Harvest the rhizomes by loosening the soil around the roots and pulling up the entire plant.  Wash off the soil and cut off any remaining leaf stalks.  Fresh ginger can be stored for up to 2 weeks in the refrigerator.  For longer storage, the rhizome can be frozen or dried.  The flavor of fresh ginger is noticeably stronger and somewhat different from the dried spice.

For some, ginger helps alleviate nausea and it is common to have candied ginger available on many cruise ships.  Ginger is also credited with having some anti-inflammatory effect as well as improving digestion. There is some evidence that regular consumption of ginger may help decrease weight and increase good cholesterol.  Even considering the possible beneficial effects, most ginger is consumed just because it tastes good. There are a few people however that perceive the taste of ginger as truly awful.  My son in law is one of those and for him ginger tastes like soap – yuck.   Before preparing a meal with lots of ginger, it might be best to check to see if any of the guests have a ginger aversion.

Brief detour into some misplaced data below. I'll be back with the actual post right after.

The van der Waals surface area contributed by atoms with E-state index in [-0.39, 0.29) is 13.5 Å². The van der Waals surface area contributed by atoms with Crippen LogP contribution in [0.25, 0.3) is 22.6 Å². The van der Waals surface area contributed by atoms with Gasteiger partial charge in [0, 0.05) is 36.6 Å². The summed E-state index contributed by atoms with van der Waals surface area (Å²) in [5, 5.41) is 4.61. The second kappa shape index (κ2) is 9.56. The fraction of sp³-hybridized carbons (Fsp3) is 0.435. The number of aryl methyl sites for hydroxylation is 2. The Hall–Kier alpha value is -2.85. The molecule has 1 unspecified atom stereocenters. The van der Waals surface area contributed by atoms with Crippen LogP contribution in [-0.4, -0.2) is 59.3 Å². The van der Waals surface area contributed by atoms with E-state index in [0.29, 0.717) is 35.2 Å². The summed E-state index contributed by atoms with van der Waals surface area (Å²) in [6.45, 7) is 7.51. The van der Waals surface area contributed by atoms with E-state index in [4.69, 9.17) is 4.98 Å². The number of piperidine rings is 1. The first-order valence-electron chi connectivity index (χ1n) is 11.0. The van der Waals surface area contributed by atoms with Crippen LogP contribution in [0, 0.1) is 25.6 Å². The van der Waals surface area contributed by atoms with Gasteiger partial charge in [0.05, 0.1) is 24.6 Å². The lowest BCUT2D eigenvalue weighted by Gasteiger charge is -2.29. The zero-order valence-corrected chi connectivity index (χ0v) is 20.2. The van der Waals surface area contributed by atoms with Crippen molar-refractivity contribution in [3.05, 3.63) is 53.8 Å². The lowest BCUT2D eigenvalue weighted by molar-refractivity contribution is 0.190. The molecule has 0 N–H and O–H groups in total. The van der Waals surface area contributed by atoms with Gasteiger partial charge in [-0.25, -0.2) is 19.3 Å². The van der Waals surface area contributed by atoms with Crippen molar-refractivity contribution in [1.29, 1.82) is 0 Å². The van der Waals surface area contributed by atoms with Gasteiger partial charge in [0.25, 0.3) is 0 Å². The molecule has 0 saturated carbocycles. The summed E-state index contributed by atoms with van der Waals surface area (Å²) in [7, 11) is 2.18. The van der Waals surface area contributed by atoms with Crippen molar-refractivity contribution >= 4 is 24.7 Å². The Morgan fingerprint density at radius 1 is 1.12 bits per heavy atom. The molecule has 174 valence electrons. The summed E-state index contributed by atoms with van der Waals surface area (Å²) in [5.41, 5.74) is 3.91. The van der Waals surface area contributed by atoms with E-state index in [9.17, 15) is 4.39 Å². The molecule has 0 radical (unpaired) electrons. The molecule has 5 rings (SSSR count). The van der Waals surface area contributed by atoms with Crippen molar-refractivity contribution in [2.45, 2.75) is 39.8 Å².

The spice is used in a wide variety of food items and is ubiquitous in Asian and South Asian dishes as well as many western sweets like ginger ale, gingerbread, and candied ginger.  The flavor of ginger gets milder the longer it is cooked so it should be added towards the end of cooking if a stronger flavor is desired.   Young ginger is often pickled in vinegar or alcohol and ginger makes a nice tea especially when sweetened with a bit of local honey.  Sushi is almost always served with pickled ginger as a plate cleanser.  In our area, ginger will usually be harvested in mid to late fall and will go well with lots of the fresh produce in the garden at the same time.  Stir fries, soups, stews, and curries spiced up with ginger and its favorite companion – garlic – can make a plethora of tasty and healthy meals. Carrots and winter squashes are particularly well paired with ginger as are fresh home-grown peaches.  I particularly like the spicy and refreshing Japanese ginger salad dressing.

Ginger is not the most common spice grown in our area but is still worth a bit of effort, especially to get baby ginger which can be quite expensive and very difficult to find.  If you are up for a bit of a challenge, give growing ginger a shot in your garden.

Michael Vidrine

Brazos Valley Gardener, Orchardist, Apiarist and Instructor